Americans Optimistic About Aging, But Not as Young as They Feel

We’ve all heard the phrase “you’re only as young as you feel,” but new survey findings from InsideTracker have shown outward appearances and attitudes can be deceiving. Its America’s Attitude to Aging study found that while 65 percent of people say they look good for their age, fewer than half believe they are in good shape. It also found that 60 percent of users of its InnerAge platform, a service that determines a person’s biological age, are in fact older than their years (on average by 3.13 years), despite people reporting they look (70 percent) and feel (61 percent) younger than they are.

The survey also calls into question the notion that America is a youth-obsessed society:

>>Three times as many people claim they would rather stay at age 50 than 20
>>Only 17 percent of respondents consider people in their 60s to be old
>>72 percent expect to live into their 80s and 1 in 10 believe they will reach 100
>>We are honest about our age, with only 1 in 5 people having lied about it. When people do lie, they are more likely to claim to be older
>>71 percent expect to live longer than their parents
>>The top three celebrities believed to be aging well are George Clooney, Brad Pitt, and Sean Connery for men; and Madonna, Betty White, and Jennifer Aniston for women

Interestingly, the survey found 84 percent of people believe they can take steps to slow down the effects of aging. People employ a vast array of methods to reduce the physical effects and appearance of aging with diet being the biggest weapon ahead of exercise and anti-aging treatments and procedures:

>>Changing diet (54 percent) and regularly taking supplements (45 percent)
>>Joining a gym (28 percent)
>>Using anti-aging creams (24 percent)
>>Giving up smoking (22 percent) and alcohol (18 percent)
>>Conducting cognitive mental exercises (19 percent)

“While people claim to look and feel younger than their years, scientific study after study show people are in fact more likely to be older than their chronological age,” said Dr. Gil Blander, chief science officer of InsideTracker. “That being said, our America’s Attitude to Aging study shows people are taking active roles to combat the impacts of aging and are embracing the prospect of their senior years. Today, 50 is the new 30, people in their 60s are far from being considered old, and people are enjoying and expecting to lead healthy, active lives well into their 80s.”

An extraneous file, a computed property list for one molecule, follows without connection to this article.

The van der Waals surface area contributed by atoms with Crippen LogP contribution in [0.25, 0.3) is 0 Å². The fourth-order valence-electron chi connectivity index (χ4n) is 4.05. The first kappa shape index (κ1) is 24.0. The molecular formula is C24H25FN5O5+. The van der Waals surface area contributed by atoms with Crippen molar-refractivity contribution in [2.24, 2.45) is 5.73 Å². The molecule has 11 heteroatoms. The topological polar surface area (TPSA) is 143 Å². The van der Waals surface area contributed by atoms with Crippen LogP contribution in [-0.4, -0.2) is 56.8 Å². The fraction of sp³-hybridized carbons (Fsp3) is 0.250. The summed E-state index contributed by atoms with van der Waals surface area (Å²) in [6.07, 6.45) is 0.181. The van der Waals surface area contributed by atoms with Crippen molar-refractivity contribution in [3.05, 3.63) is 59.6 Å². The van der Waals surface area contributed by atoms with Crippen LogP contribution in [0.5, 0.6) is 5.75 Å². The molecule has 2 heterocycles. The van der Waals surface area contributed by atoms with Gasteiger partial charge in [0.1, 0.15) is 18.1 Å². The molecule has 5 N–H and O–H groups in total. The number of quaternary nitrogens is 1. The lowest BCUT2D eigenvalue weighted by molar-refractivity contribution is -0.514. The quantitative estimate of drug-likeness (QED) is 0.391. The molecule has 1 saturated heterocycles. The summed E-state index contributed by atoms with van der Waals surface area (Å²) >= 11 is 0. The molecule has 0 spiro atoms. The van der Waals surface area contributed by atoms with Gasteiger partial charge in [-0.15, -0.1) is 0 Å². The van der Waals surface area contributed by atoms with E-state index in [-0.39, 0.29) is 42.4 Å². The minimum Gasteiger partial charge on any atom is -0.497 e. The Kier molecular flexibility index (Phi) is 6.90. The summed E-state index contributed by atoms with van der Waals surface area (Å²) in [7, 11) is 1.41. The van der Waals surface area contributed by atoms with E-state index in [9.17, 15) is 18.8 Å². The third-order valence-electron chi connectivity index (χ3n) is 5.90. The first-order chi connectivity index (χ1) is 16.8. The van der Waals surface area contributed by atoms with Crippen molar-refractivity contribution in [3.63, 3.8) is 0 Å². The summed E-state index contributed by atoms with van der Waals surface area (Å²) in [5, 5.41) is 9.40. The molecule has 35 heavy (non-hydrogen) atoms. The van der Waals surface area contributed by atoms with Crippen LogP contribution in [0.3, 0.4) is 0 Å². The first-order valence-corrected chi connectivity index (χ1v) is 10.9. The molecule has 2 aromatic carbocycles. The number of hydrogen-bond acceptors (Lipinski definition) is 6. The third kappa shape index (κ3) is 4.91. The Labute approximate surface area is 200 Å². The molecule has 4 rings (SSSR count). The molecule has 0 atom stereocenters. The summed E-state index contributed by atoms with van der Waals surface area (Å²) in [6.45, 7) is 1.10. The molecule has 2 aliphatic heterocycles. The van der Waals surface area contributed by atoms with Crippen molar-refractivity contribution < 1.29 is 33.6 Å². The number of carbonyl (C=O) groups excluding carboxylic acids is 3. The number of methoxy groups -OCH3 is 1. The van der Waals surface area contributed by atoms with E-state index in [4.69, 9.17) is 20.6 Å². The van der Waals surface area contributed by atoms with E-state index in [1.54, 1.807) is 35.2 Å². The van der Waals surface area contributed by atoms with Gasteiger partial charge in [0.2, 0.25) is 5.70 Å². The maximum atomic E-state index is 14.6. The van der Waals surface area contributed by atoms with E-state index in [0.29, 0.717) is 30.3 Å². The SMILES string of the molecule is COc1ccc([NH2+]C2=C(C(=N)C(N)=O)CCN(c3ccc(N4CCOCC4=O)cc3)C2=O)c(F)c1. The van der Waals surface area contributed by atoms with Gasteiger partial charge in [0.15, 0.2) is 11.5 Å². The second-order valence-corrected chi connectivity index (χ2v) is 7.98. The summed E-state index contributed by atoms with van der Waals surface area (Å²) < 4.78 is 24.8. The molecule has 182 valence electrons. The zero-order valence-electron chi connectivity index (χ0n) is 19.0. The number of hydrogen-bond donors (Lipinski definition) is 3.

InnerAge is a service that assesses a person’s biological vs. chronological age by analyzing the five blood biomarkers most scientifically proven to impact longevity. It then suggests five Focus Foods which, if incorporated into diet, can optimize these biomarkers and help slow the effects of aging from the inside out.

Since the platform launched in January, it has found people have an InnerAge that is on average 3.13 years older than their given years. It has also seen many examples of people reducing their InnerAge, in some cases by more than a decade, by changing diets to optimize the key biomarkers which include:

>>Vitamin D
>>Testosterone (for men) / DHEAS (for women)
>>hsCRP (an inflammation indicator)
>>ALT (a liver damage indicator)

The InnerAge platform was developed after nearly two years of research by some of world’s leading authorities in aging. This illustrious list of scientists includes, among others, Dr. David Sinclair, professor of genetics at Harvard Medical School, author of 162 publications on aging research and named by TIME magazine as one of the world’s hundred most influential people; as well as Professor Lenny Guarente of MIT’s Biology Department, author of more than 200 publications in the field of metabolism and aging.

“While we can’t beat old father time, there are steps people can take to optimize their inner health,” Dr. Blander continued. “To improve longevity, people need to manage and optimize their body’s glucose, vitamin D, and inflammation levels, as well as improve their liver function. Immediate actions people can take include avoiding prolonged exposure to the sun, quitting smoking, and eating more foods such as avocados, beans, and artichokes to reduce glucose, eating more salmon, cheese, and mushrooms to increase levels of vitamin D, and incorporating citrus fruits such as oranges and grapefruit into their diets to improve immune functions.”

Like retirement planning, it is never too early to invest in health decisions that can extend and improve the quality of life in our senior years. With the right information, actions, and diet, there is every reason to believe people can look, feel, and become younger than their years.



Source: InsideTracker,

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